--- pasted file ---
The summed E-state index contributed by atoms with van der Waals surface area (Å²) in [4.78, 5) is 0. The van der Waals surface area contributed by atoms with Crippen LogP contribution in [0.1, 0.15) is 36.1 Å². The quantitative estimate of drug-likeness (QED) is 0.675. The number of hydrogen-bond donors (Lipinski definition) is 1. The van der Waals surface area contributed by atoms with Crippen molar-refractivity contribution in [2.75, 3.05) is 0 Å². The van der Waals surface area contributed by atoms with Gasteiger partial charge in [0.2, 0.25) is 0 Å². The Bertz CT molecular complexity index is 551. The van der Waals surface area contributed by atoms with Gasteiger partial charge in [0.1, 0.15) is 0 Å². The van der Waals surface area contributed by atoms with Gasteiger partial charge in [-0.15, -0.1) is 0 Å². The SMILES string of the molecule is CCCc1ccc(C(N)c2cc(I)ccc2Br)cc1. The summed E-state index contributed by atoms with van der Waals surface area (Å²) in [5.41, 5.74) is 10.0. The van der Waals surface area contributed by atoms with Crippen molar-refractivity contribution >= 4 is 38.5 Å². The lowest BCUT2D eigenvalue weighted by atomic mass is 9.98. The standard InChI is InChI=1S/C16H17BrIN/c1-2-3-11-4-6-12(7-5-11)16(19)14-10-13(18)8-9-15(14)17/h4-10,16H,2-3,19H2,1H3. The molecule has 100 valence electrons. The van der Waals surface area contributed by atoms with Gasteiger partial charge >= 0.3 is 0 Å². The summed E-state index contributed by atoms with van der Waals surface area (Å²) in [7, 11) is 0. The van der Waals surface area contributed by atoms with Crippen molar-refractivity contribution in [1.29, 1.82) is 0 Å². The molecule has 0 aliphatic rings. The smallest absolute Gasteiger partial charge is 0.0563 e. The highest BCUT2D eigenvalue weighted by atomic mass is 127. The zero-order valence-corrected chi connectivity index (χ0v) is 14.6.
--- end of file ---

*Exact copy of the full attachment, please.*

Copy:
The summed E-state index contributed by atoms with van der Waals surface area (Å²) in [4.78, 5) is 0. The van der Waals surface area contributed by atoms with Crippen LogP contribution in [0.1, 0.15) is 36.1 Å². The quantitative estimate of drug-likeness (QED) is 0.675. The number of hydrogen-bond donors (Lipinski definition) is 1. The van der Waals surface area contributed by atoms with Crippen molar-refractivity contribution in [2.75, 3.05) is 0 Å². The van der Waals surface area contributed by atoms with Gasteiger partial charge in [0.2, 0.25) is 0 Å². The Bertz CT molecular complexity index is 551. The van der Waals surface area contributed by atoms with Gasteiger partial charge in [0.1, 0.15) is 0 Å². The van der Waals surface area contributed by atoms with Gasteiger partial charge in [-0.15, -0.1) is 0 Å². The SMILES string of the molecule is CCCc1ccc(C(N)c2cc(I)ccc2Br)cc1. The summed E-state index contributed by atoms with van der Waals surface area (Å²) in [5.41, 5.74) is 10.0. The van der Waals surface area contributed by atoms with Crippen molar-refractivity contribution >= 4 is 38.5 Å². The lowest BCUT2D eigenvalue weighted by atomic mass is 9.98. The standard InChI is InChI=1S/C16H17BrIN/c1-2-3-11-4-6-12(7-5-11)16(19)14-10-13(18)8-9-15(14)17/h4-10,16H,2-3,19H2,1H3. The molecule has 100 valence electrons. The van der Waals surface area contributed by atoms with Gasteiger partial charge >= 0.3 is 0 Å². The summed E-state index contributed by atoms with van der Waals surface area (Å²) in [7, 11) is 0. The van der Waals surface area contributed by atoms with Crippen molar-refractivity contribution in [1.29, 1.82) is 0 Å². The molecule has 0 aliphatic rings. The smallest absolute Gasteiger partial charge is 0.0563 e. The highest BCUT2D eigenvalue weighted by atomic mass is 127. The zero-order valence-corrected chi connectivity index (χ0v) is 14.6.